The A.R.T Show is presented in the Main, Mezzanine and Park Contemporary Galleries. For images of the work in the Main Gallery and Mezzanine, please click on >VIEW EXHIBITION IMAGES below. For images of work in the Park Contemporary Gallery, please click on the relevant tab above.

  • 10 February 2012 - 04 March 2012
  • Main Gallery, Media Gallery, Mezzanine Gallery

 The A.R.T. Show has been curated by Carol Brown and David Gere, with major funding from the Andy Warhol Foundation. Additional support has been provided by the Ford Foundation and the School of the Arts and Architecture at the University of California – Los Angeles (UCLA).


For three decades, visual and performing artists have played a vital role in addressing HIV and AIDS throughout the world. This is especially true in the current era, when antiretroviral treatment (A.R.T.) is available to some, though not all, who need it in the Southern African region. Artists now are asking tremendously big questions: Who gets treatment and who doesn’t? Will we run out of money for drugs that must be taken every day for the rest of one’s life? Who profits from these drugs? What does it feel like to be restored to life after being so close to death? And what about the orphans?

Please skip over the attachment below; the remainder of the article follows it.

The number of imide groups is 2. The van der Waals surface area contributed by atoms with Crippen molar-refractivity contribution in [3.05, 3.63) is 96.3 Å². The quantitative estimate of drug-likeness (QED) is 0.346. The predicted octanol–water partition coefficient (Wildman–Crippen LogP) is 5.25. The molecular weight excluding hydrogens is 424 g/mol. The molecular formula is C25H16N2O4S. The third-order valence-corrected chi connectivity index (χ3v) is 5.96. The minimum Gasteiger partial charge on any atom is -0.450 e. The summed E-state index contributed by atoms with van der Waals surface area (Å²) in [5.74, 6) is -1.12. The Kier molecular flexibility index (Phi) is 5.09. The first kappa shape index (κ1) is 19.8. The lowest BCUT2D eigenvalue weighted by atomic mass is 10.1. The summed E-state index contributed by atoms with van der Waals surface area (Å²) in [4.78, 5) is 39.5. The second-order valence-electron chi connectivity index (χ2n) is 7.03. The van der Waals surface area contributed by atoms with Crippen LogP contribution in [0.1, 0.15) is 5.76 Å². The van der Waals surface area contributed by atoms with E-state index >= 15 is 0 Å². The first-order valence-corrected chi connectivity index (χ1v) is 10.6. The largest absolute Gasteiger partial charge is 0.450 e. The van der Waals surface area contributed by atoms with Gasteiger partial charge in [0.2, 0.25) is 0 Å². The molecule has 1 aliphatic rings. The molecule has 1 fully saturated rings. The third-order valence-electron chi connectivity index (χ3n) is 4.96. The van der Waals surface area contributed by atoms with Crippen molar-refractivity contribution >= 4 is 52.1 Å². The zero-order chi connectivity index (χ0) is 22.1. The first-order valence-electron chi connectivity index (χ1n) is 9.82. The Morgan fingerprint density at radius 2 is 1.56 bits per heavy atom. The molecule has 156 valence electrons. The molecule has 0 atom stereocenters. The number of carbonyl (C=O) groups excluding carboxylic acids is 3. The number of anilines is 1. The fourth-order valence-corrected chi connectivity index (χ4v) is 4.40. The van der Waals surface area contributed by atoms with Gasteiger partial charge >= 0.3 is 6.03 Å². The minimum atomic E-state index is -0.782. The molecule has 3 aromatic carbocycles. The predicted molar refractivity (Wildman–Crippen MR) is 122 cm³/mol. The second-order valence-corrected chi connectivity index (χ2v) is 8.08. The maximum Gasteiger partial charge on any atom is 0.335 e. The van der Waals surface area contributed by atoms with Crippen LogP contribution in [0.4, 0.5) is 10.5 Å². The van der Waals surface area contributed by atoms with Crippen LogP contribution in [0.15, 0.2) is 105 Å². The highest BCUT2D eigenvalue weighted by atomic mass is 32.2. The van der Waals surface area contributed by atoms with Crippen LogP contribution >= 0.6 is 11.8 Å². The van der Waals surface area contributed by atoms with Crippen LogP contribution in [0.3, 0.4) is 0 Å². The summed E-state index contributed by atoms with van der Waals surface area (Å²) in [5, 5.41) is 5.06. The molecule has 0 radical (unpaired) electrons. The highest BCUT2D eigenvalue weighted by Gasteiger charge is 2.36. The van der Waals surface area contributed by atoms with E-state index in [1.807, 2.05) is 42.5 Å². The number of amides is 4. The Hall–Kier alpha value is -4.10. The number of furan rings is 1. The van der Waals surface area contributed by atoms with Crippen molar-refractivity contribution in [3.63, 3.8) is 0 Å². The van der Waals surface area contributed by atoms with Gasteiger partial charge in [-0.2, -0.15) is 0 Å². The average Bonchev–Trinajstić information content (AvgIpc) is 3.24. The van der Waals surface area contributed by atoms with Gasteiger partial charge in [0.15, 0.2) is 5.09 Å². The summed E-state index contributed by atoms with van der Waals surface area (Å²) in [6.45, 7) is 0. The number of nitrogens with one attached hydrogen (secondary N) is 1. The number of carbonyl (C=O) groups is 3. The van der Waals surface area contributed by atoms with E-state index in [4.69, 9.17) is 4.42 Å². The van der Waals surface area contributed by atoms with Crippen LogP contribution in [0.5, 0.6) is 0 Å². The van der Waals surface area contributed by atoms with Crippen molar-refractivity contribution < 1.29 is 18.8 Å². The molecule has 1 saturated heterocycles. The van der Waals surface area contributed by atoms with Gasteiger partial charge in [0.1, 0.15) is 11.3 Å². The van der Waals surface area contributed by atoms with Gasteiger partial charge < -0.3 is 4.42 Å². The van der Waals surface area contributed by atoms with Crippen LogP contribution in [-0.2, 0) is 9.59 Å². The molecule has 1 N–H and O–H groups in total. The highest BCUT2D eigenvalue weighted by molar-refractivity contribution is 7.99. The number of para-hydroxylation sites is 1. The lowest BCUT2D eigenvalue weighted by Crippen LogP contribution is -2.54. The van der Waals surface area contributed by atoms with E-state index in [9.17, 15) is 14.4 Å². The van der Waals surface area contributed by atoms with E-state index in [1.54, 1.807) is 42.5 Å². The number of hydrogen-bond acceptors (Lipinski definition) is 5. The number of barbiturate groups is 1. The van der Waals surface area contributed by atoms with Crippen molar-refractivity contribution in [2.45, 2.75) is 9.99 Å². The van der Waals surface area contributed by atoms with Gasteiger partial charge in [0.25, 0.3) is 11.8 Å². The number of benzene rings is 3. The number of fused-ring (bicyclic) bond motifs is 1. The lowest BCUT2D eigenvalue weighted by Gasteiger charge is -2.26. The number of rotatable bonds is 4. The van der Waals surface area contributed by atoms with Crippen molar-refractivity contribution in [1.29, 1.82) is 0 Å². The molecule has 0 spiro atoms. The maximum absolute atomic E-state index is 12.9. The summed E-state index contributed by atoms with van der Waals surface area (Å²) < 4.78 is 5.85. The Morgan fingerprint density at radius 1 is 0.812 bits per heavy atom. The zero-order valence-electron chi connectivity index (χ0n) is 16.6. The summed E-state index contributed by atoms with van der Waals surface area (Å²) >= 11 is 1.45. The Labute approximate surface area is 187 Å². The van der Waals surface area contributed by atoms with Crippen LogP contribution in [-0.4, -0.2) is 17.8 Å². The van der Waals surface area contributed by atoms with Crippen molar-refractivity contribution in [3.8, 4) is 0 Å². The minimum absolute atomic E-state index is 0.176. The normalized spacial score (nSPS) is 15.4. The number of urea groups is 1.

The A.R.T. Show is meant to explore all these questions and more, from the standpoint of art and creativity, and also from the standpoint of antiretroviral treatment. This is a show about Art and A.R.T. together. Many of the creative artists represented in this exhibition hail from South Africa, where art and design have played a huge role in moving toward the goal of universal treatment for HIV and AIDS. But artists from other countries, such as the United States, are here too, and the curators plan to include new artists wherever the exhibition travels.

A feature of The A.R.T. Show is a portable trunk, designed by Durban designer, Xavier Clarisse, which displays its contents in the manner of a cabinet of curiosities, precursor to the modern museum. In actuality, and symbolically, the intent is to transcend the pretensions and limitations of the modern museum, to encourage direct communication about HIV, AIDS, and A.R.T. in places such as community centers, shopping malls, and schools, as well as galleries and museums.  This is an opportunity to think deeply about the ways in which antiretroviral treatment for HIV and AIDS is changing all our lives.

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